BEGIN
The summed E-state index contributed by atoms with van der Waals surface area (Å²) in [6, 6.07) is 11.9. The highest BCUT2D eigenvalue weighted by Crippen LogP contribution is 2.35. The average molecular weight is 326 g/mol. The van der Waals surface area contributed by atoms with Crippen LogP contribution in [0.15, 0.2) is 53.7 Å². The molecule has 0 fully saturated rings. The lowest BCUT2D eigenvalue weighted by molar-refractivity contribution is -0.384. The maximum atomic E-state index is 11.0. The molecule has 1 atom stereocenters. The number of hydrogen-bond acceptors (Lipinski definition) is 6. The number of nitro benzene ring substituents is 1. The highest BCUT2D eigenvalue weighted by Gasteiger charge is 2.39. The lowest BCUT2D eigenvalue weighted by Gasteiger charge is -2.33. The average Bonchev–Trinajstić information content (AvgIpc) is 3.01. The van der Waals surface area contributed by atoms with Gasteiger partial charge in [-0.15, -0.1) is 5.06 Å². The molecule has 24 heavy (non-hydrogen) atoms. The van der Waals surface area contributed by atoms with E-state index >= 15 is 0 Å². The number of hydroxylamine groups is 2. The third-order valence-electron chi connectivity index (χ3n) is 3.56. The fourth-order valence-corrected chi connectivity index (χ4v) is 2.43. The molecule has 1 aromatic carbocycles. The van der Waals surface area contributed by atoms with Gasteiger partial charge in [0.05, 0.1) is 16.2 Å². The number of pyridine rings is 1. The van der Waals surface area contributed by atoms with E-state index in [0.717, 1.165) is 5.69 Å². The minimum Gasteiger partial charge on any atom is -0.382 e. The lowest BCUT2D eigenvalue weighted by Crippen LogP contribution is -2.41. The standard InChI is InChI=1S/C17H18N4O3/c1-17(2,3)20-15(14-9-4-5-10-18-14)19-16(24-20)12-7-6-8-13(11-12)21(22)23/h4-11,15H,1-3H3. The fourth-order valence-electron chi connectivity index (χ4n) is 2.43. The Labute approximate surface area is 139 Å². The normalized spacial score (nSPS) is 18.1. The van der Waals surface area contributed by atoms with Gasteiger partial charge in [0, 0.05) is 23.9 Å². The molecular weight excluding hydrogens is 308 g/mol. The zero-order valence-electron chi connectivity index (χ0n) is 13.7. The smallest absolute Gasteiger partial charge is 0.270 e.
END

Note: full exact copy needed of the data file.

The summed E-state index contributed by atoms with van der Waals surface area (Å²) in [6, 6.07) is 11.9. The highest BCUT2D eigenvalue weighted by Crippen LogP contribution is 2.35. The average molecular weight is 326 g/mol. The van der Waals surface area contributed by atoms with Crippen LogP contribution in [0.15, 0.2) is 53.7 Å². The molecule has 0 fully saturated rings. The lowest BCUT2D eigenvalue weighted by molar-refractivity contribution is -0.384. The maximum atomic E-state index is 11.0. The molecule has 1 atom stereocenters. The number of hydrogen-bond acceptors (Lipinski definition) is 6. The number of nitro benzene ring substituents is 1. The highest BCUT2D eigenvalue weighted by Gasteiger charge is 2.39. The lowest BCUT2D eigenvalue weighted by Gasteiger charge is -2.33. The average Bonchev–Trinajstić information content (AvgIpc) is 3.01. The van der Waals surface area contributed by atoms with Gasteiger partial charge in [-0.15, -0.1) is 5.06 Å². The molecule has 24 heavy (non-hydrogen) atoms. The van der Waals surface area contributed by atoms with E-state index >= 15 is 0 Å². The number of hydroxylamine groups is 2. The third-order valence-electron chi connectivity index (χ3n) is 3.56. The fourth-order valence-corrected chi connectivity index (χ4v) is 2.43. The molecule has 1 aromatic carbocycles. The van der Waals surface area contributed by atoms with Gasteiger partial charge in [0.05, 0.1) is 16.2 Å². The number of pyridine rings is 1. The van der Waals surface area contributed by atoms with E-state index in [0.717, 1.165) is 5.69 Å². The minimum Gasteiger partial charge on any atom is -0.382 e. The lowest BCUT2D eigenvalue weighted by Crippen LogP contribution is -2.41. The standard InChI is InChI=1S/C17H18N4O3/c1-17(2,3)20-15(14-9-4-5-10-18-14)19-16(24-20)12-7-6-8-13(11-12)21(22)23/h4-11,15H,1-3H3. The fourth-order valence-electron chi connectivity index (χ4n) is 2.43. The Labute approximate surface area is 139 Å². The normalized spacial score (nSPS) is 18.1. The van der Waals surface area contributed by atoms with Gasteiger partial charge in [0, 0.05) is 23.9 Å². The molecular weight excluding hydrogens is 308 g/mol. The zero-order valence-electron chi connectivity index (χ0n) is 13.7. The smallest absolute Gasteiger partial charge is 0.270 e.